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You are correct wolfeye - with the lens extended for use, when turned back it stops at 55mm until the button is pressed to release it to turn to the fully retracted locked position.

Philip

08-09-2017, 10:49 AM   #24
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QuoteOriginally posted by MrB1 Quote
You are correct wolfeye - with the lens extended for use, when turned back it stops at 55mm until the button is pressed to release it to turn to the fully retracted locked position.

Philip
Thanks! I thought maybe I'd gone nuts. Not the first time that has crossed my mind.
08-09-2017, 12:04 PM   #25
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QuoteOriginally posted by MrB1 Quote
You are correct wolfeye - with the lens extended for use, when turned back it stops at 55mm until the button is pressed to release it to turn to the fully retracted locked position.

Philip
On my copy the lock needs only to be pressed on release. When zooming down to 55 there is an internal notch of some sort that is entirely unaffected by pressing the button. It self clicks in when you totally close it. I have no trouble with zooming it in and out and lately I have been using it a lot while singlehanding a 27' sailboat in coastal waters up to 10 miles offshore where there obviously is a lot of other motion going on in several directions at the same time.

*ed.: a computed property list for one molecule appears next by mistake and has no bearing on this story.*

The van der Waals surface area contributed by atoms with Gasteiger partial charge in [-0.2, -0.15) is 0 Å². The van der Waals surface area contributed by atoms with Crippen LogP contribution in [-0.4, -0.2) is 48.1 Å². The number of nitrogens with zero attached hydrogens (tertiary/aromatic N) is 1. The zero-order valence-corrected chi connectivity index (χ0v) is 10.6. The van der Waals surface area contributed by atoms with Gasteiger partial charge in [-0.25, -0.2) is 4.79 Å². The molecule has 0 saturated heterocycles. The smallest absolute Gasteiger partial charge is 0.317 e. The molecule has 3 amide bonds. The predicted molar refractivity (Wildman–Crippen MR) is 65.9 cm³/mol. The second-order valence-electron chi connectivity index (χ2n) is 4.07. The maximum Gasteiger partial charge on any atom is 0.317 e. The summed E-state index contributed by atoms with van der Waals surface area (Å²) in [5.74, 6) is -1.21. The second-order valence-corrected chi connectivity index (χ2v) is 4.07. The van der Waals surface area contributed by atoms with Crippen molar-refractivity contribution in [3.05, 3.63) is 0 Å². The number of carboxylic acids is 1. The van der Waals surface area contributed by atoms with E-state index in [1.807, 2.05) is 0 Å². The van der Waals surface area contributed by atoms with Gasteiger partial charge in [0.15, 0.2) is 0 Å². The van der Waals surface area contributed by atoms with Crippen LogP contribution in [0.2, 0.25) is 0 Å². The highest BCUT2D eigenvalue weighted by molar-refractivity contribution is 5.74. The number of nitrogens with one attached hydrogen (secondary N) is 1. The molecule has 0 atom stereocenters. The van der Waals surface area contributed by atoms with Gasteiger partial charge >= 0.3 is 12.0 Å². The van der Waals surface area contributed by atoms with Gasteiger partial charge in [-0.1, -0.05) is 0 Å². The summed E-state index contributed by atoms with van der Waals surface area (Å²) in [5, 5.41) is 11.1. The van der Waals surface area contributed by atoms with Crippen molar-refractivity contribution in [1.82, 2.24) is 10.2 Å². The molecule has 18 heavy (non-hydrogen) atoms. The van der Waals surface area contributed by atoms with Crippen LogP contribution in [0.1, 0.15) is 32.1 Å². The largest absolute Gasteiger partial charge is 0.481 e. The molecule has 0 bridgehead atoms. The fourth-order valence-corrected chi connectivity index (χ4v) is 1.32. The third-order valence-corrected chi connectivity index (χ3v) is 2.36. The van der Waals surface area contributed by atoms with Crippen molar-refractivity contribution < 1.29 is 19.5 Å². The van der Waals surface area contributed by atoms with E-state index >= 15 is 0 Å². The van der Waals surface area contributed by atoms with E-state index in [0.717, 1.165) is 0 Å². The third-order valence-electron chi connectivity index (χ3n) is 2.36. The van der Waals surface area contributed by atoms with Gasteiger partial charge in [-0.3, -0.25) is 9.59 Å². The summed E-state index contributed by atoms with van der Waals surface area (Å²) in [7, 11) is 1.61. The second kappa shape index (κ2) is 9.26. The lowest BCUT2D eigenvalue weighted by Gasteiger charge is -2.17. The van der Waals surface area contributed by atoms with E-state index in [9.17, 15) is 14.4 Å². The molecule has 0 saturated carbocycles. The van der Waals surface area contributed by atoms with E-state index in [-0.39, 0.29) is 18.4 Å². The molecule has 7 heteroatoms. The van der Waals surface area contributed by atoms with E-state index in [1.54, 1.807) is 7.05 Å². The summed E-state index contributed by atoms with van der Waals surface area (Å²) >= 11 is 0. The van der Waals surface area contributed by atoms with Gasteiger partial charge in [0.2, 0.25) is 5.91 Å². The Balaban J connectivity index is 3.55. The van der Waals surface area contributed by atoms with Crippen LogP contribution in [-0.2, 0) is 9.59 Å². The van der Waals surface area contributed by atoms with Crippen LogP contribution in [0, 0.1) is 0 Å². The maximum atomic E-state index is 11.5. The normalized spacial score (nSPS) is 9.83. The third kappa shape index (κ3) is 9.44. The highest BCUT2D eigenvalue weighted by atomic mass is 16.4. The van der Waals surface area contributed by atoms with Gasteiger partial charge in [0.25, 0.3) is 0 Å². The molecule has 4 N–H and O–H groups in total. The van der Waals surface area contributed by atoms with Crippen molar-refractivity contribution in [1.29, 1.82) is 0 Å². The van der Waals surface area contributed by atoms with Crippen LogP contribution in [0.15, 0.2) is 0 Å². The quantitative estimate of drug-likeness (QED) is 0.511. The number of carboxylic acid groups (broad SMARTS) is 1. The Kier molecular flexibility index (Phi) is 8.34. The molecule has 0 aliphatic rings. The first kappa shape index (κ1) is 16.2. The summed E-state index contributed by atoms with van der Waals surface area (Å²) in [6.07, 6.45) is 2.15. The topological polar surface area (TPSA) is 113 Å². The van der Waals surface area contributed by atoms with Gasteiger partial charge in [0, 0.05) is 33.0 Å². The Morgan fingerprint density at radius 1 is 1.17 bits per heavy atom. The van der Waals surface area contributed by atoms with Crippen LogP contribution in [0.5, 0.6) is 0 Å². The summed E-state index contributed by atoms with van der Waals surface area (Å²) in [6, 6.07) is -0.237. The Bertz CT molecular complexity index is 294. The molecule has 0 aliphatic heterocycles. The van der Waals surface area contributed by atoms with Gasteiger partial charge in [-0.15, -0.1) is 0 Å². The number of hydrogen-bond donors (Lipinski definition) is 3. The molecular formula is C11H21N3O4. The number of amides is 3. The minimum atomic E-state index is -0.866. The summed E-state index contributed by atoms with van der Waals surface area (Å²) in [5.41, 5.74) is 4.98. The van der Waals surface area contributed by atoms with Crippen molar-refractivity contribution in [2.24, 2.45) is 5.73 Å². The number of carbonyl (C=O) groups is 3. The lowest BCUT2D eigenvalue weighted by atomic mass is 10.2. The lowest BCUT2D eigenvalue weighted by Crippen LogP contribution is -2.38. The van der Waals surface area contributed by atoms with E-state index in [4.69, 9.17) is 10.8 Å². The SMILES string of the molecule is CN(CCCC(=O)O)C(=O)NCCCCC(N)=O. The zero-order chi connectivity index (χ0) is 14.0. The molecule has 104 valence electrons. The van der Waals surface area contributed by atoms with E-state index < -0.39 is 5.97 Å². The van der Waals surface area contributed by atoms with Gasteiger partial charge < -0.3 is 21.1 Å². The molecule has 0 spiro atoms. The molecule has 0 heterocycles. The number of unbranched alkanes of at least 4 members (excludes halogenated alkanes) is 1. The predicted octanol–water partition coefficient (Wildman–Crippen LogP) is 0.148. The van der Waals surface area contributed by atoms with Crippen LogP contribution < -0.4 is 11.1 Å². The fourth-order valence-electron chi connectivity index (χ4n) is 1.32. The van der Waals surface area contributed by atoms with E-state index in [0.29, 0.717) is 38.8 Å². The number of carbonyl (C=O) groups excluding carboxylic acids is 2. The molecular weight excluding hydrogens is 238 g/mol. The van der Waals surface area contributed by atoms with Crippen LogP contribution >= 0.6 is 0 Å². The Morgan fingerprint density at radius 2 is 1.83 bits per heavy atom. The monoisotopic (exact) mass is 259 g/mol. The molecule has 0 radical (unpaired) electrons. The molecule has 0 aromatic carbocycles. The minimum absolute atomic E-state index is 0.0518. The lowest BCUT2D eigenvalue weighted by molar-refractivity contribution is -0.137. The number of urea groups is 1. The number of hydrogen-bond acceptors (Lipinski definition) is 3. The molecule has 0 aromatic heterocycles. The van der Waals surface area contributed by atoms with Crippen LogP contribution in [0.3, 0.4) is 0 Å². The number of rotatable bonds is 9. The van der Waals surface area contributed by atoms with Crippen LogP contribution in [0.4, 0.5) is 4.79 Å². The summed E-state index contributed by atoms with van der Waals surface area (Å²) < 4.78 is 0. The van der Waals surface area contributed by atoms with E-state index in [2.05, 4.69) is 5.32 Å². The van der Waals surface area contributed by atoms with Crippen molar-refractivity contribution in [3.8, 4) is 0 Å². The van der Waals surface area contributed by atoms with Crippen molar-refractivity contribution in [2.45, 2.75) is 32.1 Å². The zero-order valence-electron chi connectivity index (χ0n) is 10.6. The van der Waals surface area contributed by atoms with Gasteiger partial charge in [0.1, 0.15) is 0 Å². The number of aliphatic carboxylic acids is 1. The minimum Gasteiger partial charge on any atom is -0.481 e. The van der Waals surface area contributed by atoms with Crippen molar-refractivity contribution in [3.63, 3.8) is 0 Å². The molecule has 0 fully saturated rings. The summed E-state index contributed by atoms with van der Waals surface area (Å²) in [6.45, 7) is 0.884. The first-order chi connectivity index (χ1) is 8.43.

This shot required quickly zooming down as a minke suddenly decided to examine my boat from about 7 or 8' underwater. AF worked fine enough through the water that with some post processing work the detail was about as good as the detail gathered by eye in that situation. Even so, couldn't get the whole whale (which was longer than my boat) in the pic with such short notice as it passed by only a short distance away.